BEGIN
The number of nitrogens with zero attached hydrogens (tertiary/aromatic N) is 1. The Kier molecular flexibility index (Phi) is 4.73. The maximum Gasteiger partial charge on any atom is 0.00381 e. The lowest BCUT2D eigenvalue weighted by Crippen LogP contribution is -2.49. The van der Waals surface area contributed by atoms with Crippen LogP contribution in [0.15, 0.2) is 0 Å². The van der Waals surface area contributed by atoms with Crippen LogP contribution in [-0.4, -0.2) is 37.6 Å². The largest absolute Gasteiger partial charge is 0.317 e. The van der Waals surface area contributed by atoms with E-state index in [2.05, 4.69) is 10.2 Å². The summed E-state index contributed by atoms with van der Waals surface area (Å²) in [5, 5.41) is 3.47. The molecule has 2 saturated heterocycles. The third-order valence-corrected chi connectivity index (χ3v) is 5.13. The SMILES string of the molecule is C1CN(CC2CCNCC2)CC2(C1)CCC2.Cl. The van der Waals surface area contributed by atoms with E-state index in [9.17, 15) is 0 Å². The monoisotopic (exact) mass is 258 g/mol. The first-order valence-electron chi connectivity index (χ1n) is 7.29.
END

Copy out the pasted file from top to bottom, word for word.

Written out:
The number of nitrogens with zero attached hydrogens (tertiary/aromatic N) is 1. The Kier molecular flexibility index (Phi) is 4.73. The maximum Gasteiger partial charge on any atom is 0.00381 e. The lowest BCUT2D eigenvalue weighted by Crippen LogP contribution is -2.49. The van der Waals surface area contributed by atoms with Crippen LogP contribution in [0.15, 0.2) is 0 Å². The van der Waals surface area contributed by atoms with Crippen LogP contribution in [-0.4, -0.2) is 37.6 Å². The largest absolute Gasteiger partial charge is 0.317 e. The van der Waals surface area contributed by atoms with E-state index in [2.05, 4.69) is 10.2 Å². The summed E-state index contributed by atoms with van der Waals surface area (Å²) in [5, 5.41) is 3.47. The molecule has 2 saturated heterocycles. The third-order valence-corrected chi connectivity index (χ3v) is 5.13. The SMILES string of the molecule is C1CN(CC2CCNCC2)CC2(C1)CCC2.Cl. The van der Waals surface area contributed by atoms with E-state index in [9.17, 15) is 0 Å². The monoisotopic (exact) mass is 258 g/mol. The first-order valence-electron chi connectivity index (χ1n) is 7.29.